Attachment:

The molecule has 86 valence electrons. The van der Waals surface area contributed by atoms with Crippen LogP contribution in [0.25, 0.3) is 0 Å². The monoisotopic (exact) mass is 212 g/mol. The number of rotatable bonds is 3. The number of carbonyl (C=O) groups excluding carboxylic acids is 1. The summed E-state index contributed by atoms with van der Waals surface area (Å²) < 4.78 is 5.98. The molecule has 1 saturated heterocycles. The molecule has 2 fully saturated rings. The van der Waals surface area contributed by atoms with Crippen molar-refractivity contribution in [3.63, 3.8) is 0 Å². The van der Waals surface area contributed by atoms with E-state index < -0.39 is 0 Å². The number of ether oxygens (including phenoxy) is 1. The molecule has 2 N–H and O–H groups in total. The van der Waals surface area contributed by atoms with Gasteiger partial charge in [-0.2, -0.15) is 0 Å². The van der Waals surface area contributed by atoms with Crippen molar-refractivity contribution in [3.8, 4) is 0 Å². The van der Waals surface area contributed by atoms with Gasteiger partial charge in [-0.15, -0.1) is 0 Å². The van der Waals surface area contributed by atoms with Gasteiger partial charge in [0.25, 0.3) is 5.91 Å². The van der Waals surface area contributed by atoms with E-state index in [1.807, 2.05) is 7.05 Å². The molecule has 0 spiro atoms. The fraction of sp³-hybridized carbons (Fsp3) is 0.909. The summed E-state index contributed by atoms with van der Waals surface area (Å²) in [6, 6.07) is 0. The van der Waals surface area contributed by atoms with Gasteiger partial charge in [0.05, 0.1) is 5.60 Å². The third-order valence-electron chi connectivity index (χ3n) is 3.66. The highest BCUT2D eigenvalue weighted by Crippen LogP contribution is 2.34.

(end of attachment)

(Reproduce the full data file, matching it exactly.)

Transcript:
The molecule has 86 valence electrons. The van der Waals surface area contributed by atoms with Crippen LogP contribution in [0.25, 0.3) is 0 Å². The monoisotopic (exact) mass is 212 g/mol. The number of rotatable bonds is 3. The number of carbonyl (C=O) groups excluding carboxylic acids is 1. The summed E-state index contributed by atoms with van der Waals surface area (Å²) < 4.78 is 5.98. The molecule has 1 saturated heterocycles. The molecule has 2 fully saturated rings. The van der Waals surface area contributed by atoms with Crippen molar-refractivity contribution in [3.63, 3.8) is 0 Å². The van der Waals surface area contributed by atoms with E-state index < -0.39 is 0 Å². The number of ether oxygens (including phenoxy) is 1. The molecule has 2 N–H and O–H groups in total. The van der Waals surface area contributed by atoms with Gasteiger partial charge in [-0.2, -0.15) is 0 Å². The van der Waals surface area contributed by atoms with Crippen molar-refractivity contribution in [3.8, 4) is 0 Å². The van der Waals surface area contributed by atoms with Gasteiger partial charge in [-0.15, -0.1) is 0 Å². The van der Waals surface area contributed by atoms with Gasteiger partial charge in [0.25, 0.3) is 5.91 Å². The van der Waals surface area contributed by atoms with E-state index in [1.807, 2.05) is 7.05 Å². The molecule has 0 spiro atoms. The fraction of sp³-hybridized carbons (Fsp3) is 0.909. The summed E-state index contributed by atoms with van der Waals surface area (Å²) in [6, 6.07) is 0. The van der Waals surface area contributed by atoms with Gasteiger partial charge in [0.05, 0.1) is 5.60 Å². The third-order valence-electron chi connectivity index (χ3n) is 3.66. The highest BCUT2D eigenvalue weighted by Crippen LogP contribution is 2.34.